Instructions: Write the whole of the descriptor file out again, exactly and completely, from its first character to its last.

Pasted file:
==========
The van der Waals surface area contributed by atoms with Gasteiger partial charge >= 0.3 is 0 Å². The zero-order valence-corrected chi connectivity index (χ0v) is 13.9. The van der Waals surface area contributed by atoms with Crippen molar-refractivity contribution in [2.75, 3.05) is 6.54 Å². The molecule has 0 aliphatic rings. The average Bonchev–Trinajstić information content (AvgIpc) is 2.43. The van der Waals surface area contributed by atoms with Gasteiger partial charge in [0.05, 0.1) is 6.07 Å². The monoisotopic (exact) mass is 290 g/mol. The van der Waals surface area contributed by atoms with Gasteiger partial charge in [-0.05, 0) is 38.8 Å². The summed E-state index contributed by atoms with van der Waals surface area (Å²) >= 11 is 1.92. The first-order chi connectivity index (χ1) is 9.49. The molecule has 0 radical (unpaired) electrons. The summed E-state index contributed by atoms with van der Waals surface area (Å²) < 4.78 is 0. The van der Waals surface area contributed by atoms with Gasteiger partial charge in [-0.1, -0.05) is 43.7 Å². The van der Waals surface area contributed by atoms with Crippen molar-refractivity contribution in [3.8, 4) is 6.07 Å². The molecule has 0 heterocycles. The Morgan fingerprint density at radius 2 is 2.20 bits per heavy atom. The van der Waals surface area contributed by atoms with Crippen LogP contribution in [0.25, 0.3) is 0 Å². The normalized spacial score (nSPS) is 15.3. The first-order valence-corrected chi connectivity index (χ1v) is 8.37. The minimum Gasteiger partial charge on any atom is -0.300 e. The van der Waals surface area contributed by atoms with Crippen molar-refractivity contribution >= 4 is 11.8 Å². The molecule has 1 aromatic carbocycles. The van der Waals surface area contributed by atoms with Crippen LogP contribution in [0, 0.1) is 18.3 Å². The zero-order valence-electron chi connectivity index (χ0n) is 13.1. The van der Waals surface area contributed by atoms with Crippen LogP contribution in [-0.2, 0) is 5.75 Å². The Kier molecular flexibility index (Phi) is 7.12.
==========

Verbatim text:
The van der Waals surface area contributed by atoms with Gasteiger partial charge >= 0.3 is 0 Å². The zero-order valence-corrected chi connectivity index (χ0v) is 13.9. The van der Waals surface area contributed by atoms with Crippen molar-refractivity contribution in [2.75, 3.05) is 6.54 Å². The molecule has 0 aliphatic rings. The average Bonchev–Trinajstić information content (AvgIpc) is 2.43. The van der Waals surface area contributed by atoms with Gasteiger partial charge in [0.05, 0.1) is 6.07 Å². The monoisotopic (exact) mass is 290 g/mol. The van der Waals surface area contributed by atoms with Gasteiger partial charge in [-0.05, 0) is 38.8 Å². The summed E-state index contributed by atoms with van der Waals surface area (Å²) >= 11 is 1.92. The first-order chi connectivity index (χ1) is 9.49. The molecule has 0 radical (unpaired) electrons. The summed E-state index contributed by atoms with van der Waals surface area (Å²) < 4.78 is 0. The van der Waals surface area contributed by atoms with Gasteiger partial charge in [-0.1, -0.05) is 43.7 Å². The van der Waals surface area contributed by atoms with Crippen molar-refractivity contribution in [3.8, 4) is 6.07 Å². The molecule has 0 heterocycles. The Morgan fingerprint density at radius 2 is 2.20 bits per heavy atom. The van der Waals surface area contributed by atoms with Crippen LogP contribution in [0.25, 0.3) is 0 Å². The normalized spacial score (nSPS) is 15.3. The first-order valence-corrected chi connectivity index (χ1v) is 8.37. The minimum Gasteiger partial charge on any atom is -0.300 e. The van der Waals surface area contributed by atoms with Crippen molar-refractivity contribution >= 4 is 11.8 Å². The molecule has 1 aromatic carbocycles. The van der Waals surface area contributed by atoms with Crippen LogP contribution in [0, 0.1) is 18.3 Å². The zero-order valence-electron chi connectivity index (χ0n) is 13.1. The van der Waals surface area contributed by atoms with Crippen LogP contribution in [-0.2, 0) is 5.75 Å². The Kier molecular flexibility index (Phi) is 7.12.